together. As long as stipended volunteers are employed in "activities that have a marketvalue greater than any remuneration received," they are volunteers as defined above.The boundaries to volunteering drawn by this definition are by no means universallyemployed, even among scholars. Ram Cnaan, Femida Handy, and Margaret Wadsworthsurvey this and other definitions of volunteering used in legal and academic sources, andidentify four dimensions addressed by all of them: (1) the voluntary nature of the act; (2)the nature of the reward, whether entirely psychic or simply sufficiently unremunerativefor the act to remain largely donative in nature; (3) the auspices under which the work is performed, either orchestrated by an organization or not necessarily so; and (4) the beneficiaries of the act and their relationship to the actor, be they strangers or simplyremoved from the family circle. [4] As one reviews data on volunteering, this taxonomywill provide a helpful checklist in keeping track of differences in definitions and howthey shape the data that, in turn, shape one's view of the volunteer landscape.The data on volunteers come largely from household surveys; therefore, to the extentinterviewers do not propose definitions of volunteering as nuanced as that set out above,any interpretation of household data is aided by a sense of what volunteering means tothe general public. To get a sense of the public's understanding of the concept of "volunteer," Cnaan et al. construct twenty-one examples of persons engaged in acts thatcontain elements of volunteering. [5] They asked a sample of 514 persons to rank, on ascale from one ("definitely a volunteer") to five ("not a volunteer"), how firmly eachscenario fits their notion of volunteering. [6] The example respondents ranked highest isthe only one that is "pure" on all four dimensions, describing someone who freelychooses to work unpaid through an organization to benefit a stranger: "An adult whooffers his or her time to be a Big Brother or Big Sister." [7] Respondents ranked a highschool student giving a presentation on leadership at a religious confe rence as more purely a volunteer than one working for a nonprofit to add a line to a resume. [8] In turn,the resume builder is ranked above the student compelled by a graduation requirement todo community service. [9]B. Volunteering in the United StatesIn May 1989, the Current Population Survey ("CPS") of the U.S. Bureau of Labor Statistics included supplementary questions about volunteering done in the precedingtwelve months. [10] The CPS reaches roughly 60,000 households, gathering informationon more than 150,000 individuals in those households. [11] The results of this large-scalesurvey suggest that about twenty percent of Americans volunteer in a given year. [12]In contrast to the CPS estimates, a series of smaller surveys conducted by the GallupOrganization for Independent Sector ("IS") finds much higher rates of volunteering. TheCPS estimate of thirty-eight million volunteers in 1988-89 is bracketed chronologically by IS estimates of eighty million adult volunteers, or forty-five percent of the adult population in 1987-88, and ninety-eight million adult volunteers, or fifty-four percent of all adults in 1989-90. [13] Although the IS survey covers fewer than two percent as manyindividuals as the CPS does, [14] there are reasons to suspect the IS estimates are morerepresentative of volunteering among adults.First, the IS questions are posed in ways likely to elicit more extensive recall of volunteer activity. The CPS allowed for responses by proxy, and about half of the volunteering datawas collected from persons other than the person to whom the data refer. Such proxies"were significantly less likely to report volunteer activity than respondents representing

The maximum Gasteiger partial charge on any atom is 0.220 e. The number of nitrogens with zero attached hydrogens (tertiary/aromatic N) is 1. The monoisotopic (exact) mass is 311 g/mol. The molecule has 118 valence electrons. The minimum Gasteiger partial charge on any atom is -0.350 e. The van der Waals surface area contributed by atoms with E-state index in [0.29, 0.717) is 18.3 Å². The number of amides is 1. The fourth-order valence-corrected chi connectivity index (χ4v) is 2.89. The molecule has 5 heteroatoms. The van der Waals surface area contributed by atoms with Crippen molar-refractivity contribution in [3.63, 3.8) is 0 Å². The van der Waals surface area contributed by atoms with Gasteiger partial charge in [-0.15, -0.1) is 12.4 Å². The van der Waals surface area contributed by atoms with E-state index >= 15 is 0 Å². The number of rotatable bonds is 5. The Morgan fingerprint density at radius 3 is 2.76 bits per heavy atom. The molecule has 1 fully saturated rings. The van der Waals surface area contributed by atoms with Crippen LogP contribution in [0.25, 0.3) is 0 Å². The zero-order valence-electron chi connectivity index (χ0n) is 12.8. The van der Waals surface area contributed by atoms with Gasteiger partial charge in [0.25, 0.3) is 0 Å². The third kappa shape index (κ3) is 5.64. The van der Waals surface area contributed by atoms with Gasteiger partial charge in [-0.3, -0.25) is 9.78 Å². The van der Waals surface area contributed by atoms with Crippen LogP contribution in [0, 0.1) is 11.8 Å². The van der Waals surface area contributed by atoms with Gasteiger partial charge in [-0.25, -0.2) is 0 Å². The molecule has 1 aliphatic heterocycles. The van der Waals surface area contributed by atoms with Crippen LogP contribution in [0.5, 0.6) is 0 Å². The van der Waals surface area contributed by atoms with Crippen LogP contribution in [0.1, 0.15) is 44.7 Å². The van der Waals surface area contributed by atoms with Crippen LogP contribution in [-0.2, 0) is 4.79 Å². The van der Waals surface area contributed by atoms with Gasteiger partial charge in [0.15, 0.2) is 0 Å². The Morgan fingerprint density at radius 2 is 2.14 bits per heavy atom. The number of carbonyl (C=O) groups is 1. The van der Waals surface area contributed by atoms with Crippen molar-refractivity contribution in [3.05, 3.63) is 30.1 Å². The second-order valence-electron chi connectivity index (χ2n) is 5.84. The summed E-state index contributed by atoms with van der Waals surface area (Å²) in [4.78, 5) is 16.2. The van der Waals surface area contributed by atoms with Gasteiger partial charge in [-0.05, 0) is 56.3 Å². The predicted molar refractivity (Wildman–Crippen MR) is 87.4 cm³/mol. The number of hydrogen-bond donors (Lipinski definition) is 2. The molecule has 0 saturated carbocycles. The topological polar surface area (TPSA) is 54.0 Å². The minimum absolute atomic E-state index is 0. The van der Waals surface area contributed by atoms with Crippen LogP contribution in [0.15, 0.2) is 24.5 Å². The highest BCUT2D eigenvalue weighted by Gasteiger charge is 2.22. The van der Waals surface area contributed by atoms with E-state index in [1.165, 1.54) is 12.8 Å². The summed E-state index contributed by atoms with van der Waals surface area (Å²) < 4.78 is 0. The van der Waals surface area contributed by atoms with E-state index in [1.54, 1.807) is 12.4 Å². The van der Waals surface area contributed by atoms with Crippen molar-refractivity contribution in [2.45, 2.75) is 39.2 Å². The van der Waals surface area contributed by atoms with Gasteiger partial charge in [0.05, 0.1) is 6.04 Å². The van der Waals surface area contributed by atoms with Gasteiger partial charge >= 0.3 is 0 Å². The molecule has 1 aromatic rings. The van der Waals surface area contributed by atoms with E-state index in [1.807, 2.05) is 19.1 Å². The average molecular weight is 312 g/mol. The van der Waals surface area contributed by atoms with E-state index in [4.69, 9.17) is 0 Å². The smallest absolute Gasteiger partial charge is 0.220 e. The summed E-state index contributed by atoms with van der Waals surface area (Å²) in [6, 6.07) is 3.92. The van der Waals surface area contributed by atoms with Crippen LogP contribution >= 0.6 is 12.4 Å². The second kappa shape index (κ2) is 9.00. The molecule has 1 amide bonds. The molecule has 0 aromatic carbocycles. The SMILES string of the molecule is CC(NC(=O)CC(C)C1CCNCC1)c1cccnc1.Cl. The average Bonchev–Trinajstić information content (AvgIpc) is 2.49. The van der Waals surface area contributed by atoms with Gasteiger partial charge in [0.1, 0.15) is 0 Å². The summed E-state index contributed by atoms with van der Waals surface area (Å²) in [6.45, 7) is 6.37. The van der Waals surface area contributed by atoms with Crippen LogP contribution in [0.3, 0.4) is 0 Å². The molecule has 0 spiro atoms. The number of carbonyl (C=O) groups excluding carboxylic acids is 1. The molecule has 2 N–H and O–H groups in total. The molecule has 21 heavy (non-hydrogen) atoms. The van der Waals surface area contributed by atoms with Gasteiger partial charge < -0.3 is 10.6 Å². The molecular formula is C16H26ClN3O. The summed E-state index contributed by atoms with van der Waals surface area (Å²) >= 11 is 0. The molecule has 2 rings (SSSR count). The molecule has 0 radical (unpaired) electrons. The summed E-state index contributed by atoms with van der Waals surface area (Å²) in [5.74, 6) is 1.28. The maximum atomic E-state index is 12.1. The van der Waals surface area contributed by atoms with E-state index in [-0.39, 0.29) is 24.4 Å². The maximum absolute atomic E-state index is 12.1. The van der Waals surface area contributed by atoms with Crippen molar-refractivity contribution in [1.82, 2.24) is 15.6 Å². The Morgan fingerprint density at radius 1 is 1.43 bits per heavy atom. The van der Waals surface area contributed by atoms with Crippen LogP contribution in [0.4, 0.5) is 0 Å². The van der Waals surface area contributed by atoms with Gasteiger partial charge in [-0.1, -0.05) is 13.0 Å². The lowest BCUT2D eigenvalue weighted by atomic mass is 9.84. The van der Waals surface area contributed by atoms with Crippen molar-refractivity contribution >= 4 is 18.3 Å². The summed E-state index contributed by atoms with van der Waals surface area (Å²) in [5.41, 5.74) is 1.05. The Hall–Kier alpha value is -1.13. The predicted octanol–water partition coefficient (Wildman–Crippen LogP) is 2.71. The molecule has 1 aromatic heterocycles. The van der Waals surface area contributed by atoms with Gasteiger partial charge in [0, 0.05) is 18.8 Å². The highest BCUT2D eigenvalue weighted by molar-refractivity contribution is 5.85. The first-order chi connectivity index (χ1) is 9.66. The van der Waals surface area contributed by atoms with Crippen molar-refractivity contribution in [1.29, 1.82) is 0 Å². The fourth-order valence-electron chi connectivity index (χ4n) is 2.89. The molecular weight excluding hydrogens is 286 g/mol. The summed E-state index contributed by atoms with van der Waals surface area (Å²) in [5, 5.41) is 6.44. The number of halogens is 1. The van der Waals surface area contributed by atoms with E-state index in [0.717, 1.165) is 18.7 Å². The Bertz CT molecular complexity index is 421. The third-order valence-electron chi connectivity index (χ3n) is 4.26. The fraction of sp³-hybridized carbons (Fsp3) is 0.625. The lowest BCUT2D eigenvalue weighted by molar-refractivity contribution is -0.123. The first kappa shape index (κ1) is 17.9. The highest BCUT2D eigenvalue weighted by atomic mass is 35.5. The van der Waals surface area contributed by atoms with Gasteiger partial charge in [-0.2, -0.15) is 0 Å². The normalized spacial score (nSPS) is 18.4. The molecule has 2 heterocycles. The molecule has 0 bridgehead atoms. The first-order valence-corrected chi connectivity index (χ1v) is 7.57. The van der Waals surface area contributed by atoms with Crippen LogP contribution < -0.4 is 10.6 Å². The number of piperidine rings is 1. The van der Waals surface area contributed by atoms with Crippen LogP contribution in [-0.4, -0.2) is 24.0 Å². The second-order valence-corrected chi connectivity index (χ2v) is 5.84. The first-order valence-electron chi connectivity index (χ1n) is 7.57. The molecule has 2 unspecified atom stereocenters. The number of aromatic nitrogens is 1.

only themselves," [15] which suggests that proxies were not always aware of thevolunteer activities of the persons they represented. [16]Second, the IS data cover age groups and employ definitions of volunteering that differ from those used by the CPS. The IS data include informal volunteering, while the CPSexcludes it and the IS survey covers persons ages eighteen and up, in contrast to the CPS,which covers persons ages sixteen and up. [17] These differences can be expected toyield a higher count of volunteers in the IS data as IS draws a broader definition of volunteering and excludes an age group in which rates of volunteering were, in the 1980s,typically low.Based on data from the 1996 IS survey, just under half, 48.8 percent, of the adult population volunteered at some time during the twelve months preceding its springsurvey in 1996. [18] Volunteers donated an average of 4.2 hours per week, for a total of 20.3 billion hours in 1996. [19] Of this total, 15.7 billion hours fall into a narrower definition of volunteering mediated by organizations, referred to as "formalvolunteering." [20] Using average rates of compensation in the non-farm economy, thisformal volunteering had a labor-market value of more than $200 billion dollars. [21]Because the IS questionnaire defined volunteering in part as "actually working in someway to help others for no monetary pay," [22] and therefore did not capture stipendedvolunteering, these figures underestimate the number of hours worked by volunteers, asdefined by Smith. [23]C. Utilizing Volunteer Labor Volunteers are used throughout the economy, from the arts to youth development tosupporting churches, synagogues, and other religious communities. As shown in Table 1,IS data classify volunteer assignments according to fifteen categories--fourteen specificcategories, plus one catch-all. With two exceptions, volunteer assignments are classified by their area of endeavor, using the following categories: the arts, education,environment, health, human services, international or foreign concerns, politicalorganizations and campaigns, private and community foundations, public and societal benefit, adult recreation, religious organizations, and youth development. The other categories describe the organizational framework within which volunteers operate:informal volunteering, whatever the nature of the service provided, and giving time towork-related organizations, whatever their missions might be.The number of activities volunteers take on and the numbers of hours they devote tovolunteering vary widely, but the typical volunteer works for a single organization. Sixty-two percent of the volunteers in the 1996 IS survey report volunteer involvement withone organization only. [24] Twenty-eight percent of volunteers report multiple sites of involvement; the remaining ten percent of the sample failed to answer the question. [25]These multiple-assignment volunteers are active enough to raise the average number of activities per volunteer to about three. [26] There is similar dispersion in the number of hours volunteered--one in five volunteers devoted less than an hour a week tovolunteering, while one in four gave five hours or more weekly. [27] These variationssuggest at least three ways to measure the economy's apportionment of volunteers acrossdifferent areas of activity: the proportion of the total volunteer labor force involved ineach area, the proportion of all volunteer assignments to be found in each, and the proportionate distribution of hours of volunteer time.